Try these wonderful muffins when you want light and delicious baking without eggs. These muffins have a very delicate orange flavor. They are perfect for tea parties and stay fresh for a long time, but will probably be eaten instantly.
You will need:
1 cup of flour
1/2 cup sugar
1 stick of butter
1/2 cup of almond flour
a pinch of salt
1/3 tsp cinnamon
1/2 tsp soda
Preheat the oven to 340 F (170 C). Leave the butter to soften.
Squeeze the juice from the orange, add cinnamon
Mix butter with sugar, add almond flour and orange juice with cinnamon, pinch of salt and soda
Pour in the flour, mix well
Add some raisins. Put the dough into forms and bake for 30-40 minutes
Cool the muffins and decorate them as you like. Enjoy your tea!
Do you like ‘East of the Sun and West of the Moon’ and its retellings as I do? This fairy tale was collected and recorded by the Norwegian folklorists, Peter Christen Asbjornsen and Jorgen Moe. They published it around 1845 in one of their first collections of tales. ‘East of the Sun and West of the Moon’ had been previously popular in Scandinavian countries and then gained popularity in the United Kingdom and United States after the first English translation. It was also included by Andrew Lang in ‘The Blue Fairy Book’ (1889).Today ‘East of the Sun and West of the Moon’ has so many adaptations, I can’t even count, but few of them I really like because of illustrations (‘East o ‘the Sun and West o’ the Moon’ by P.J. Lynch), or narrative (‘East’ by Edith Pattou), or singularity and design (‘East of the Sun, West of the Moon’ by Jackie Morris). So I decided to make a fairy bookmark for these books.
Of course, I was inspired by a necklace from Jackie Morris’ book, and made it with blue lace and beads.
For Polar Bear I took white felt and used this pattern:
So, twenty minutes of time and a bookmark is ready! And yes, if you really want, it could be a necklace too. 🙂
Well guys, one little girl has already got her gift for Christmas, so I can show it here.
I wanted to create something special for the little lady, especially because she has a wonderful romantic mom who loves great classics. Not long thinking, I created a tiny rag doll with red hair and sewed for her a house. I named the doll Anne Shirley.
“But if you call me Anne, please call me Anne with an ‘e’.” (c)
And, as you may have guessed, her house is a symbolic version of Green Gables from the novel by Canadian author Lucy Maud Montgomery.
“She opened her eyes and looked about her. They were on the crest of a hill. The sun had set some time since, but the landscape was still clear in the mellow afterlight. To the west a dark church spire rose up against a marigold sky. Below was a little valley and beyond a long, gently-rising slope with snug farmsteads scattered along it. From one to another the child’s eyes darted, eager and wistful. At last they lingered on one away to the left, far back from the road, dimly white with blossoming trees in the twilight of the surrounding woods. Over it, in the stainless southwest sky, a great crystal-white star was shining like a lamp of guidance and promise.” (c)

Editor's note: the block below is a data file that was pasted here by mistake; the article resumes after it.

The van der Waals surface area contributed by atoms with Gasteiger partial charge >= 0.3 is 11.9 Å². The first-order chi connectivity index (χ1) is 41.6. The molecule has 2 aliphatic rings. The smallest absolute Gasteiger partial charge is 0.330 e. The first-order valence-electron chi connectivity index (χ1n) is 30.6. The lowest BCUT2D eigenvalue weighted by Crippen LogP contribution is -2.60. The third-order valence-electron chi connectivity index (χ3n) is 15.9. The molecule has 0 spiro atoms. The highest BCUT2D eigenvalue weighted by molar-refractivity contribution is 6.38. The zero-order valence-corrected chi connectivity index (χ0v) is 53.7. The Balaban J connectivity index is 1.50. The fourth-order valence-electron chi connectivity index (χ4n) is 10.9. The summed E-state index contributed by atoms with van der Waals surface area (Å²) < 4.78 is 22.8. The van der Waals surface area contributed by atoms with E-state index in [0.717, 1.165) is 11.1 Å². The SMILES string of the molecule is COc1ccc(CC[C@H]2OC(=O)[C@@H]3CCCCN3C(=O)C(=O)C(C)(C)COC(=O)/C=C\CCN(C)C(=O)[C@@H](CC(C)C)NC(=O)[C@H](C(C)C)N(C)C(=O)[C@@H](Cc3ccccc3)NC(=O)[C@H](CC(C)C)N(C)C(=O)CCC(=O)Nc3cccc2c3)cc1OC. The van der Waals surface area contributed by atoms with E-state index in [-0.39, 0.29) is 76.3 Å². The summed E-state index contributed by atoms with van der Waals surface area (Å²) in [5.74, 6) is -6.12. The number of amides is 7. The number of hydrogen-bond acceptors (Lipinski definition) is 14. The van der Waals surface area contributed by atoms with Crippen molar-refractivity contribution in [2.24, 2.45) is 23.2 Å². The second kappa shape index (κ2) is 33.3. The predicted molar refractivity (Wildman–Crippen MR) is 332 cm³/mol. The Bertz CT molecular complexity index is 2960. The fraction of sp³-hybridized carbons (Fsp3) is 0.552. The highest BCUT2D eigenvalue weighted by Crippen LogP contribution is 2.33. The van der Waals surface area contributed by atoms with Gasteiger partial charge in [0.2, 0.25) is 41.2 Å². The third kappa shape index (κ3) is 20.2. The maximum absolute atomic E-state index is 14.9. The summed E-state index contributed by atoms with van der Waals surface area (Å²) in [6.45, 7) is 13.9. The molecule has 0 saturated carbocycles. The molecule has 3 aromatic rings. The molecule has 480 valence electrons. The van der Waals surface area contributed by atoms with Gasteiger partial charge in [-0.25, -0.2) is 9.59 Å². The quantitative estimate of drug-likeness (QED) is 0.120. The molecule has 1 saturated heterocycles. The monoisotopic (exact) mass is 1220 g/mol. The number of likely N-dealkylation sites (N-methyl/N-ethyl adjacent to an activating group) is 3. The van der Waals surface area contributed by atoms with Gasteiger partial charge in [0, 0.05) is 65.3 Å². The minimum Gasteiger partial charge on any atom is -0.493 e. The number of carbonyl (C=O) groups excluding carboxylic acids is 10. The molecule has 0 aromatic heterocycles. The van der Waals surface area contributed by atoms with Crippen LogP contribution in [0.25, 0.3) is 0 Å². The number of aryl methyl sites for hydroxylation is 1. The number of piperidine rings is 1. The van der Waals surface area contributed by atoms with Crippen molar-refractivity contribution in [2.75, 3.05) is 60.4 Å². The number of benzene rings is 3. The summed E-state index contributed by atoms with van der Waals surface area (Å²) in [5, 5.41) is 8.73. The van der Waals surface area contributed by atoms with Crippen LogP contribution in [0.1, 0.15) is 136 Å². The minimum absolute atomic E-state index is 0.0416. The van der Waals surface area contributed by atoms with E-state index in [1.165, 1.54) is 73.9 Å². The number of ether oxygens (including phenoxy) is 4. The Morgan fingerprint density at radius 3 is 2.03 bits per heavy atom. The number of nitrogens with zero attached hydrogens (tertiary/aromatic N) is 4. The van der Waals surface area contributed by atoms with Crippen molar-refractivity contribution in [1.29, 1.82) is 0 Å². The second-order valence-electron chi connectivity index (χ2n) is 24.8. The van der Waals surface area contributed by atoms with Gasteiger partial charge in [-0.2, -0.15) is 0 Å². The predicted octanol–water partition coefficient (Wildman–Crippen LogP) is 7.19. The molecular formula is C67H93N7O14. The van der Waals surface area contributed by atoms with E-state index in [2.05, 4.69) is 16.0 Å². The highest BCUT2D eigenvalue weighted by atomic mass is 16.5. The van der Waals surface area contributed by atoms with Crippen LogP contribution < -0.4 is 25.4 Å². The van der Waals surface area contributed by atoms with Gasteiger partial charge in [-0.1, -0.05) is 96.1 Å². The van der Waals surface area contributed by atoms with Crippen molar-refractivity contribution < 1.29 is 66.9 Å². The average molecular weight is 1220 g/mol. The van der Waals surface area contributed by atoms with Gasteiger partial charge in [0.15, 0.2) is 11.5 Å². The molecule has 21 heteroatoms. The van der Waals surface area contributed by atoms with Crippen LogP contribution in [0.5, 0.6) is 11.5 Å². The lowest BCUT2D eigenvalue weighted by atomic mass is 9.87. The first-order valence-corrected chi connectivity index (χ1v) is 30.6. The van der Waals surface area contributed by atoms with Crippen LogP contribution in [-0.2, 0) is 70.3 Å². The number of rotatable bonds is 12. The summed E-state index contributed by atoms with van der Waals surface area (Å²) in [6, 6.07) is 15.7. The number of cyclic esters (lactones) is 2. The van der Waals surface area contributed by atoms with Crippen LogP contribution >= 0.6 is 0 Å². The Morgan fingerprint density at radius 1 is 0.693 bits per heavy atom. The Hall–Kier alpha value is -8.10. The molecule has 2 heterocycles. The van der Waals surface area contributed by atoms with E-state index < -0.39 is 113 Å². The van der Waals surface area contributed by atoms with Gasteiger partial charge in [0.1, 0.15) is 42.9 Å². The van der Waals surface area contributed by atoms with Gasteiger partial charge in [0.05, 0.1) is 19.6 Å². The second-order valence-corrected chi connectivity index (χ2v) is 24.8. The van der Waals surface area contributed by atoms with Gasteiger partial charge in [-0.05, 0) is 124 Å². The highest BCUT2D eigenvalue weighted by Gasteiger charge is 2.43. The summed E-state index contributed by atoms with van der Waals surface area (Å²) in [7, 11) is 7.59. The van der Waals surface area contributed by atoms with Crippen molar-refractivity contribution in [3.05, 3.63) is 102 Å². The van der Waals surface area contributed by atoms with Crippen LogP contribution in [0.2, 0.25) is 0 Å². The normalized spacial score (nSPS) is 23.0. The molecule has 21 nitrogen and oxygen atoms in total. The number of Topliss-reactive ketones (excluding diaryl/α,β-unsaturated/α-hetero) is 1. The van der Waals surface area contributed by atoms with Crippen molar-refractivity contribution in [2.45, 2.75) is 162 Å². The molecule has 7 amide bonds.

Let’s look inside.
Anne has a nice little bed…
and wardrobe with some cute clothes.
She has a bright skirt and beautiful dress. Sorry, Anne, it is although without puffed sleeves.
“Puffed sleeves are so fashionable now. It would give me such a thrill just to wear a dress with puffed sleeves…” (c)
She can take a bath with a yellow rubber duck…
wear a cute robe after bathing…
and look into the mirror.
She can also make some tea in a small cozy kitchen.
And it is so good to sitting at the table looking at the favorite geranium!
“Oh, I like things to have handles even if they are only geraniums. It makes them seem more like people. How do you know but that it hurts a geranium’s feelings just to be called a geranium and nothing else? You wouldn’t like to be called nothing but a woman all the time. Yes, I shall call it Bonny…” (c)
Here are some more pictures of this portable fabric doll house. It is a good toy for home or in travel.
I think this is also a nice acquaintance with ‘Anne Shirley of Green Gables’ by Lucy Maud Montgomery.
“It’s delightful when your imaginations come true, isn’t it?” (c)